If you decide to incorporate migration into your games, disrupt the usual stereotypical representation: Simulate different types of migration, depict causes for migration movements, show not only negative effects on the economy, and give various options to act within this topic.
In our game analysis regarding the depiction of geographical topics, we found that migration positively contributes to the complexity of games, but we also worked out a range of deficits of the current depiction of the topics in a majority of the games analyzed (Lux & Budke 2020a, 28ff.). Often the issue is presented in a very one-sided, stereotypical way, with only one form (either labor or refugee migration) and predominantly negative effects on the economy; concrete reasons for migration are mostly not given at all. Yet the topic itself is very complex in reality and could be presented more profitably for both learning and game challenge. For one, motifs for migration are diverse (see Budke & Kuckuck, 2018, 11ff.); motifs such as family and cultural causes, wars and persecution, or better educational opportunities are underrepresented in strategy and simulation games so far (Lux & Budke 2020a, 28). Also, types such as irregular migration, internal migration (e.g. rural-urban migration), return migration and seasonal work are not addressed in the games analyzed, but are important to the topic as well (ibid.). Climate migration, as represented in Fate of the World, is currently highly debated and can make for interesting games, too. Furthermore, we advertise for a stronger orientation towards real effects of different types of migration on the game world – while at present the depiction of negative effects on the economy predominates in many games, there are also many positive effects to consider that could make a game less stereotypical. A rare example from existing games is Tropico 6, in which skilled migrants can be recruited to give the economy a push. But not only economic effects are important, there are also effects on society to consider, and the sub-topic of integration can be interesting for games as well. Also, we recommend the simulation of both immigration and emigration, with measures to handle both (e.g. emigration policies) – this enhances the challenge and is more externally realistic. Overall, a more multi-faceted depiction of the topic in games may help to disrupt stereotypes when it comes to the topic of migration.
In case climate change is among the topics you want to present, show more versatility and complexity of causes and effects than many other games around this issue. Simulate both direct effects of the global temperature rise, such as melting of glaciers and sea level rise, as well as indirect effects, such as the occurrence of diseases or increased food prices. Climate change triggers can also be direct or indirect, and there are tipping points that can suddenly accelerate development – a welcome challenge for any game on climate change.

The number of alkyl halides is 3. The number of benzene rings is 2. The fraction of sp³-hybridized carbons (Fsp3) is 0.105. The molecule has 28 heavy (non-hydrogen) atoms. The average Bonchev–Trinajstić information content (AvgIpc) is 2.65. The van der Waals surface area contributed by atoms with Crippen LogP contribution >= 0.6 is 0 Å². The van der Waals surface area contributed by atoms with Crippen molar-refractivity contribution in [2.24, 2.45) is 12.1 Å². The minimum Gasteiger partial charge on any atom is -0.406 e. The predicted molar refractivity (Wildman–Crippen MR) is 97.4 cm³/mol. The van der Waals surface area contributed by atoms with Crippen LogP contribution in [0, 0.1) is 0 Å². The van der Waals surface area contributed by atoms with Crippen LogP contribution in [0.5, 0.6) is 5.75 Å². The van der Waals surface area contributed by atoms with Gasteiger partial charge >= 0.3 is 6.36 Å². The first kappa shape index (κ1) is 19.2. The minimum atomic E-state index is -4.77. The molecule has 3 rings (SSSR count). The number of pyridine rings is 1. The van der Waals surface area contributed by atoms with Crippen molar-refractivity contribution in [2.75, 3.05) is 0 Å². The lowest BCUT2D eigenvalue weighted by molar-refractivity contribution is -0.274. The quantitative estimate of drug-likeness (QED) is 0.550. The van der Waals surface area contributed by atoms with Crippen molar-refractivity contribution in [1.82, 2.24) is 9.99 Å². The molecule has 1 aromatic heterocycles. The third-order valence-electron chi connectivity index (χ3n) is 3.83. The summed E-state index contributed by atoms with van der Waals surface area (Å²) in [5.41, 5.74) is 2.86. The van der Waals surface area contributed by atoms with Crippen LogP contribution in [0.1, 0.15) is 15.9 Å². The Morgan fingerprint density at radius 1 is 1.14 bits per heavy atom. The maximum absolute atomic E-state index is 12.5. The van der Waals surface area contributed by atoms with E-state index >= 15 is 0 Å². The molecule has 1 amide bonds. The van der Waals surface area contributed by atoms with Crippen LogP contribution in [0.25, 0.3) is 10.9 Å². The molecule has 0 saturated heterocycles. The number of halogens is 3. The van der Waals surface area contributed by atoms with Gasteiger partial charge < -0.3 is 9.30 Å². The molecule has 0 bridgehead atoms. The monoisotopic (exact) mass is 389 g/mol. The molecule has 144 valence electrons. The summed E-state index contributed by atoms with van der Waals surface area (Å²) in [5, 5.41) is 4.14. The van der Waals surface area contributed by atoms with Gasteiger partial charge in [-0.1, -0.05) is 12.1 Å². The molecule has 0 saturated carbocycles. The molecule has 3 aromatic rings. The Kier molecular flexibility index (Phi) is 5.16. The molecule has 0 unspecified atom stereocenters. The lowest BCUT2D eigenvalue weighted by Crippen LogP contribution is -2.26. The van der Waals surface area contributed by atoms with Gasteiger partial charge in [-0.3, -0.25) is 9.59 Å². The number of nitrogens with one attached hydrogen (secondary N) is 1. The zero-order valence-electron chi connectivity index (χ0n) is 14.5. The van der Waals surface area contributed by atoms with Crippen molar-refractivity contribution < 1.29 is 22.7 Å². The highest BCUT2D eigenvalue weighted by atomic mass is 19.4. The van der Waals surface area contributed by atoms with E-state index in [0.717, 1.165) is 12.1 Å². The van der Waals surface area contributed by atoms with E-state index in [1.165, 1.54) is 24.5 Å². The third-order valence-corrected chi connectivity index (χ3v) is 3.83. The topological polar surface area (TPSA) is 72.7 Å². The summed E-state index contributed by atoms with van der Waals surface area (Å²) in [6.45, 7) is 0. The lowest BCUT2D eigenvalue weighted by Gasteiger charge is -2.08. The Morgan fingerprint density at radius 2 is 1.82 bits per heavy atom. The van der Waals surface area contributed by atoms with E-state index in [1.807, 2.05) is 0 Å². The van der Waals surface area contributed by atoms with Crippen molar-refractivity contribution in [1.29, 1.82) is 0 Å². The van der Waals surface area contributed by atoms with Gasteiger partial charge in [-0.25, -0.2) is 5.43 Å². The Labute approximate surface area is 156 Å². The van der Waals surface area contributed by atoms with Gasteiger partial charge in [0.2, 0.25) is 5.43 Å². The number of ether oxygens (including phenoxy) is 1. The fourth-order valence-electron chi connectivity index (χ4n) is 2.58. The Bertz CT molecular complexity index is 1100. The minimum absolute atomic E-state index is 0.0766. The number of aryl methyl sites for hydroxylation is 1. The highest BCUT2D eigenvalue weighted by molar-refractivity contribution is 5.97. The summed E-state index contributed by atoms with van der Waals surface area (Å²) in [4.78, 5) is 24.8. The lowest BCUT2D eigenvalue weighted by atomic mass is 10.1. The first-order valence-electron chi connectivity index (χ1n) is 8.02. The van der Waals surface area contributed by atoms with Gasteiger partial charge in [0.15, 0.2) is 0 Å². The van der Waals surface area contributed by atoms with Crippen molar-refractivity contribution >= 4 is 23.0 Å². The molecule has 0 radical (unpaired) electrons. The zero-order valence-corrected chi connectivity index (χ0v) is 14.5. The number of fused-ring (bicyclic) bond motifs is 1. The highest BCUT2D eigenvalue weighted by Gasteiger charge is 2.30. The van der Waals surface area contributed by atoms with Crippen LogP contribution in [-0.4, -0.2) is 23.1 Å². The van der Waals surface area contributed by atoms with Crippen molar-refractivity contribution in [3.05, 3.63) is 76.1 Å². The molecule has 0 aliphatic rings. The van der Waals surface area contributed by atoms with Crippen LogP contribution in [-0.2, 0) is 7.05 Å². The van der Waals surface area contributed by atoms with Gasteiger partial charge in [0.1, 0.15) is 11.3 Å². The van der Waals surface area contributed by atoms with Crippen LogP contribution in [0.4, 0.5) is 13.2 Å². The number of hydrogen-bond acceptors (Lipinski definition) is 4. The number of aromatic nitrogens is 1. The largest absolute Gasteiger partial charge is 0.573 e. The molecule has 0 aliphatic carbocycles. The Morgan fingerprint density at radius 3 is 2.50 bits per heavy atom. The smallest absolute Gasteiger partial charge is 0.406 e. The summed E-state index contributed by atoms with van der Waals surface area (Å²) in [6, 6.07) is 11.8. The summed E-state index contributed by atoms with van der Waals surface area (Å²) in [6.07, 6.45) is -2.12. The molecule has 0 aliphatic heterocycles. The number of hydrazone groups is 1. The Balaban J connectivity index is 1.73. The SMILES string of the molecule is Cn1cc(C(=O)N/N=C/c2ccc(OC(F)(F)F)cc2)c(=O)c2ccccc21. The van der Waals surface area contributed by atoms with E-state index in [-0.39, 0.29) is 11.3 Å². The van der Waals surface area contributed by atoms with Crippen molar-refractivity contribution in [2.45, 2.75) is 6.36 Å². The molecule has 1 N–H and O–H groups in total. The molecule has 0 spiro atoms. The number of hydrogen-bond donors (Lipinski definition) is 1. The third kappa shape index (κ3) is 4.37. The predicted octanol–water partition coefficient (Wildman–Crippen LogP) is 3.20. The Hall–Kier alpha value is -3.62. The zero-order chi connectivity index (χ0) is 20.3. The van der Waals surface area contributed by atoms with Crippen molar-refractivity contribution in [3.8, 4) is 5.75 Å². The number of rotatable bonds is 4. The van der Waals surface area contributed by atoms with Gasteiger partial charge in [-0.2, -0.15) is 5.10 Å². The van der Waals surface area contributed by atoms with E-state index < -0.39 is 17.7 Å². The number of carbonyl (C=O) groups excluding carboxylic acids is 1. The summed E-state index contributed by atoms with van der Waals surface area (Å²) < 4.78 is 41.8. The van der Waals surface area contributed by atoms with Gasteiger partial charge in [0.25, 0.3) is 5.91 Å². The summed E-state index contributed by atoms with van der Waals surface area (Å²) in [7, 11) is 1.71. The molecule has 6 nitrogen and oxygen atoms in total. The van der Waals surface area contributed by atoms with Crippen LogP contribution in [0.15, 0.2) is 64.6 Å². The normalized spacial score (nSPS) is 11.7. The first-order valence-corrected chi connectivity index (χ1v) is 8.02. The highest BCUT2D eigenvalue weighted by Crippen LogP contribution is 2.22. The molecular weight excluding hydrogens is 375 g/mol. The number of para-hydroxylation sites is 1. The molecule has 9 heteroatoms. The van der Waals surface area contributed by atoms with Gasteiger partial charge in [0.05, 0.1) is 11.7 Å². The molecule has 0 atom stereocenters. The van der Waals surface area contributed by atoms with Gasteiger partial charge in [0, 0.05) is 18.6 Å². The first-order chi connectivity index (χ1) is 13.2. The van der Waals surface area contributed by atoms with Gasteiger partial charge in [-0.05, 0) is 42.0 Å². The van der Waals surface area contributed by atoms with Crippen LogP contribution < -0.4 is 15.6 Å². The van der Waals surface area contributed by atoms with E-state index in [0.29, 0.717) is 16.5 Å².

Climate change is one of the most pressing issues of today, making the topic interesting for any game designer that wants to depict the most popular and recent societal challenges – as have stated, for example, the creators of Anno 2070 and Democracy 3 & 4 (Lux, Budke and Guardiola, in preparation). Our game analysis has shown that current strategy and simulation games which model influences on and of Earth’s climate do include many of the most relevant direct causes and effects of climate change (Lux & Budke 2020a, 26ff.). All games make a connection to the use of fossil fuels, be it in energy generation or in transport, and most games also make a connection to forest loss as an indirect trigger for climate change. Missing in the majority of games is the role of agriculture as one of the major drivers (ibid., 26), both directly through CO2 emissions, for example from livestock, and indirectly through deforestation (for an overview of effects of agriculture on the climate see Schlatzer, 2011). Also, tipping points of our current climate, which can accelerate development abruptly, such as the melting of Earth’s permafrost soils and the disintegration of the Greenland ice shield, only played a role in FOTW in our game selection (Lux & Budke 2020a, 26). This is where game designers could improve future games, as these are the relationships that make the climate system so complex and are not already common knowledge. The same applies to effects of climate change. In addition to direct, known effects such as glacier melting, sea ice shrinkage and sea level rise, indirect effects such as an increase in food prices due to more cost-intensive agriculture (as made in Democracy 3), or effects on ecosystems (as in ECO), or the spread of diseases due to habitat shifts of their vectors, etc., should also be simulated. Because climate change is a problem of global proportions and has such diverse causes and involves a plethora of conflicting goals, it can only be contained through the joint efforts of numerous actors. This is why the negotiation mechanisms described in section 10 are particularly important in this field. Overall, the topic of climate change can be used to increase the complexity of a game significantly, and it is currently one of the most popular, highly debated topics that can be included into games.
The topic of urban development thrives from the involvement of different actors. Hence, try not to focus only on logistics and the logical design of cities (which is important as well), but also include the needs and perspectives of various groups of inhabitants, and the connection between the city and its surrounding. Also, think modern when making city development the challenge of your game: Sustainable development of cities is a pressing issue of today’s society, so include options to create green cities that are prepared for the climate and the demands of tomorrow.
City development is a popular topic of strategy and simulation games, with the sub-genre of city builders making it their central theme (such as Cities: Skylines, SimCity or Cities in Motion). One of the most educationally beneficial features of the majority of such games is that players can explore the connection between different concepts relevant in cities, such as transport, industry, green space planning, education infrastructure, energy and water infrastructure, and similar. The topic of sustainable urban development is also recently making its way into the gaming landscape – for example, the possibilities for greening facades and for private solar panels in Cities: Skyline’s add-on Green Cities. There are many more opportunities in this area, such as a greater focus on public transportation, building circular economies, creating bike lanes, and the like. One aspect that could be improved in future games is the representation of the inhabitants. They are often portrayed as a mass that can hardly be differentiated or not at all (Gaber, 2007, 116; Lux & Budke, 2020b, 20), but in reality they have very diverse requirements for urban development. A good option for ameliorating is the inclusion of different interest groups and negotiation mechanics, as described under 10. Another aspect that could be improved to enhance educational value is strengthening the connection between the virtual city and its surrounding. Commuter effects, in- and out-migration and polluting effects of industrial zones that extent beyond the city’s border are just some of the examples that play a role in real-life cities. Overall, the thematic complex of urban development offers many creative opportunities for game developers to design an interesting, complex and at the same time educational game.